Vaccination - Rabies

A vaccine is available to help protect people at risk of being exposed to rabies.

But even if you've been vaccinated, you should get urgent medical help if you're bitten or scratched by an animal that may have had rabies.

Who should have the rabies vaccine

People going travelling

You should consider getting vaccinated against rabies if you're travelling to an area of the world where rabies is common and:

  • you plan to stay for a month or more, or there's unlikely to be quick access to appropriate medical care
  • you plan to do activities that could put you at increased risk of exposure to animals with rabies, such as running or cycling

It takes up to 4 weeks to complete the vaccine course, so you ideally need to start it at least a month before you plan to leave.

Pregnant women are advised to have the rabies vaccine if the risk of exposure to rabies is thought to be high and there's limited access to medical care.

People at risk through their work

Vaccination is also recommended for anyone at risk of being exposed to rabies through their job (paid or voluntary), such as:

  • people who regularly handle bats
  • people who handle imported animals, such as workers at animal quarantine centres
  • laboratory workers who handle rabies samples

If you think this applies to you, speak to your employer or occupational health provider. If you regularly handle bats in a voluntary role, speak to your GP about rabies vaccine.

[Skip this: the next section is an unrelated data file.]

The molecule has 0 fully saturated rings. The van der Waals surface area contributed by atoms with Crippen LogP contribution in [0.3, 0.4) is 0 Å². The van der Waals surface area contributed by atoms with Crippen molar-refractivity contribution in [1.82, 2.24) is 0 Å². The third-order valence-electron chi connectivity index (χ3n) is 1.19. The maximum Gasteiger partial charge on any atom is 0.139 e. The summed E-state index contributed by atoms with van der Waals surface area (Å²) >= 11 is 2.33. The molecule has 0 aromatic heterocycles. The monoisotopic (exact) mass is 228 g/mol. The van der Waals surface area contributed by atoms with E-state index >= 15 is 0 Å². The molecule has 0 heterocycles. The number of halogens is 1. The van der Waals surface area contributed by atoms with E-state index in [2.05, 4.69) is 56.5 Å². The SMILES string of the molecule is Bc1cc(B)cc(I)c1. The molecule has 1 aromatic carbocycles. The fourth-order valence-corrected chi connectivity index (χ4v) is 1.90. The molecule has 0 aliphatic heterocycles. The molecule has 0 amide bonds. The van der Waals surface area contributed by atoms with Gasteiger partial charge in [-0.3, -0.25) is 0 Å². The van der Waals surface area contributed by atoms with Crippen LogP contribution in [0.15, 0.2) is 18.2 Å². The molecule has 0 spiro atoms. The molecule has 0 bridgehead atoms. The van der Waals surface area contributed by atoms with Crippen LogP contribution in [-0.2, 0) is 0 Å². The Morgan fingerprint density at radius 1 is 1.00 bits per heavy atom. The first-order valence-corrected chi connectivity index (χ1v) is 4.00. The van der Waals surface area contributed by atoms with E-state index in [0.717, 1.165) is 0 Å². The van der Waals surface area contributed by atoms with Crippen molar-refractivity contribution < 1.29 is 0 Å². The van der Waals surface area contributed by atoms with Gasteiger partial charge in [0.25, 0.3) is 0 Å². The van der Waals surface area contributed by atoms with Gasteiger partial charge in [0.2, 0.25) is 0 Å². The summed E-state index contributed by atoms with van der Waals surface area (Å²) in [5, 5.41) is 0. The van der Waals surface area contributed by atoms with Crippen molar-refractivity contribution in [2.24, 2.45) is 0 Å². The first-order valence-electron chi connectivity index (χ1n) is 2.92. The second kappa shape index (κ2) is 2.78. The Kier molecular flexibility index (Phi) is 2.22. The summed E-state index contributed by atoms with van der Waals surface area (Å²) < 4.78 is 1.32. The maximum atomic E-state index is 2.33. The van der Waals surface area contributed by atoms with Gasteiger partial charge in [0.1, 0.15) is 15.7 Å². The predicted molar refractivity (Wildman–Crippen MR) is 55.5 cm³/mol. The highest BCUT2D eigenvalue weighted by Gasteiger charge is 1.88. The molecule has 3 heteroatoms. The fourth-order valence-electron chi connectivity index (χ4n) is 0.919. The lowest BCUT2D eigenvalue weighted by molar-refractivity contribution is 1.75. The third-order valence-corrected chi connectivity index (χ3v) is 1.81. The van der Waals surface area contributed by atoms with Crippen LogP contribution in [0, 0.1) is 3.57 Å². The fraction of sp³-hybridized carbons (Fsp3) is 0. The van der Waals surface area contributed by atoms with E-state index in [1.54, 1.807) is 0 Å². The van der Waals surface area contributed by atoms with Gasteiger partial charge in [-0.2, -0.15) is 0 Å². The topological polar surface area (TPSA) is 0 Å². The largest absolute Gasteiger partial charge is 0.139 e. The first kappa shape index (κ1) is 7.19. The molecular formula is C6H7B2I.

Where to get the rabies vaccine

You may be able to get the rabies vaccination at your local GP surgery, but you may need to pay for it.

Alternatively, you can pay for the vaccine at a private travel vaccination clinic.

Will I have to pay for the rabies vaccine?

You'll usually have to pay for the rabies vaccine if you need it for protection while travelling.

The vaccine course involves 3 doses. Each dose usually costs around £40 to £60, with a full course typically costing around £120 to £180.

If you need the vaccine because there's a risk you could be exposed to the infection through your job, your employer should be able to provide it for you free of charge. Ask your employer or occupational health provider about this.

If you regularly handle bats in a voluntary role, you should speak to your GP to see if you are eligible for free vaccine.

How the rabies vaccine is given

The rabies vaccine is given as injections into your upper arm.

You'll need 3 doses of the vaccine, usually over a period of 28 days.

If you're planning to travel to an area where rabies is found, you should complete the full course of 3 doses before you leave.

Booster doses

If you've been vaccinated against rabies before but you continue to be at risk – for example, through your job – you may need further "booster" doses to ensure you stay protected.

Speak to your employer or occupational health provider about the booster doses you might need.

For travellers, 1 booster dose may be considered if you were vaccinated more than a year ago and you're travelling to a high-risk area again.

Side effects of the rabies vaccine

After having the rabies vaccine, some people have temporary soreness, redness and swelling at the injection site for 24 to 48 hours.

In rare cases, some people also experience:

  • a mild high temperature (fever)
  • a headache
  • muscle aches
  • vomiting
  • a rash

The vaccines used in the UK contain an inactive (dead) form of the rabies virus, so you cannot catch rabies by being vaccinated.

Page last reviewed: 23/02/2017
Next review due: 23/02/2020